Correa calls walk-off HR: ‘I’m going to end it’

Correa calls walk-off HR: ‘I’m going to end it’

One of the great historical debates in baseball is whether Babe Ruth really did call his shot in the 1932 World Series.

There is no doubt about Carlos Correa: The Houston Astros star definitely called his in Game 5 of the American League Championship Series.

Correa hammered a home run to center field with one out in the bottom of the ninth inning, lifting Houston to a 4-3 win over the Tampa Bay Rays on Thursday night in San Diego. As it turns out, while he might not have pointed toward the grandstand as Ruth was said to have done, Correa did exactly what he told Astros manager Dusty Baker he would do.

“Boy, that was very crucial,” Baker said. “I mean, Carlos told me before he went up there, he goes, ‘Walk-off.’ I said, ‘Go ahead on, man.’”

Correa turned around a 96 mph fastball from Rays closer Nick Anderson and deposited a 416-foot drive to center, as outfielder Kevin Kiermaier climbed the fence and watched helplessly as the ball sailed over his head. Correa walked slowly toward first base as the ball disappeared and finally started jogging as his teammates poured out of the dugout.

While admitting he predicted the home run, Correa said it wasn’t bravado but a bit of in-game advice that made him so confident.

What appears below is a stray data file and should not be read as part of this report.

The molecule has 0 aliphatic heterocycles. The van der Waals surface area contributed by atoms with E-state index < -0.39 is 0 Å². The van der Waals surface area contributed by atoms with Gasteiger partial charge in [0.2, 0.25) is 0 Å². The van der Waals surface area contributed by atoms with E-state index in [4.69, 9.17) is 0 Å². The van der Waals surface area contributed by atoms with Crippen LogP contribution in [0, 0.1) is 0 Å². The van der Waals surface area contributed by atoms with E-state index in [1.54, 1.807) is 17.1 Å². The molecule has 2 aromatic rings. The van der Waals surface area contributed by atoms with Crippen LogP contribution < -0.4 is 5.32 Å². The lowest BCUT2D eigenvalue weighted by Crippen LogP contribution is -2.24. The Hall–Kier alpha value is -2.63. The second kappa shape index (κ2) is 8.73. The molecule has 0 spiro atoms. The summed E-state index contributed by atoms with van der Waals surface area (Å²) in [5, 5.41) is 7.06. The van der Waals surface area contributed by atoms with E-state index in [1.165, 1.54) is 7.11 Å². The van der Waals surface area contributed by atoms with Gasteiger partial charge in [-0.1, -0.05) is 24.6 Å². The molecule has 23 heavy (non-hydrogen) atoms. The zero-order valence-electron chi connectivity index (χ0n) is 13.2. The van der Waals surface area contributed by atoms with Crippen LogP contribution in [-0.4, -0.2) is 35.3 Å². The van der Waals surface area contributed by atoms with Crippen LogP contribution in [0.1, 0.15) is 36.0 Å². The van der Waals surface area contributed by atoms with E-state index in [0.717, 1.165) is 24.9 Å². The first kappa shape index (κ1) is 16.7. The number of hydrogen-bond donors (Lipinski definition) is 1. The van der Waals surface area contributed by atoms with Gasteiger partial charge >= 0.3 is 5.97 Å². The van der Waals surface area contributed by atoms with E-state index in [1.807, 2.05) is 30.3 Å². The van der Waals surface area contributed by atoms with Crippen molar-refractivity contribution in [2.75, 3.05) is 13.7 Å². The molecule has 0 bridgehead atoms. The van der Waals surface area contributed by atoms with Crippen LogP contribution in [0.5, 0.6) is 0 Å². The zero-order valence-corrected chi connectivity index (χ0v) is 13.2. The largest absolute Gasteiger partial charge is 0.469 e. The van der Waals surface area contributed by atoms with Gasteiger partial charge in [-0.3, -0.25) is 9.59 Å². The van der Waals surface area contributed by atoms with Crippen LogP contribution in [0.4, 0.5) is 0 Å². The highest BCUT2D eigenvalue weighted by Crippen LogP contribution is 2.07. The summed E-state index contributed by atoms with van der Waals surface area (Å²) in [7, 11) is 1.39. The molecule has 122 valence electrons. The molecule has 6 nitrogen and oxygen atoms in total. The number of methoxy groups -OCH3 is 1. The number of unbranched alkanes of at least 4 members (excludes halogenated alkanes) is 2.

“Anderson is a great pitcher and I don’t mean no disrespect when I call my shot,” Correa said. “It’s just that after my second at-bat, I went in the cage. [Hitting coach Alex] Cintron called me and told me a couple of things that made my swing feel great.”

Correa added that after the adjustment everything clicked.

“I was like, ‘Wow, this feels good,’” he said. “So when I went into that at-bat, I told [Jose] Altuve walking off the field, I said, ‘I’m going to end it.’”

The home run was a fitting finish for a Houston club making history with each victory after dropping the first three games of the series. The Astros are only the fourth of 38 teams in postseason history to force a sixth game after falling into a 3-0 series hole. Only the 2004 Boston Red Sox have forced a seventh game in such scenarios; they beat the New York Yankees in the ALCS before winning their long-awaited World Series.

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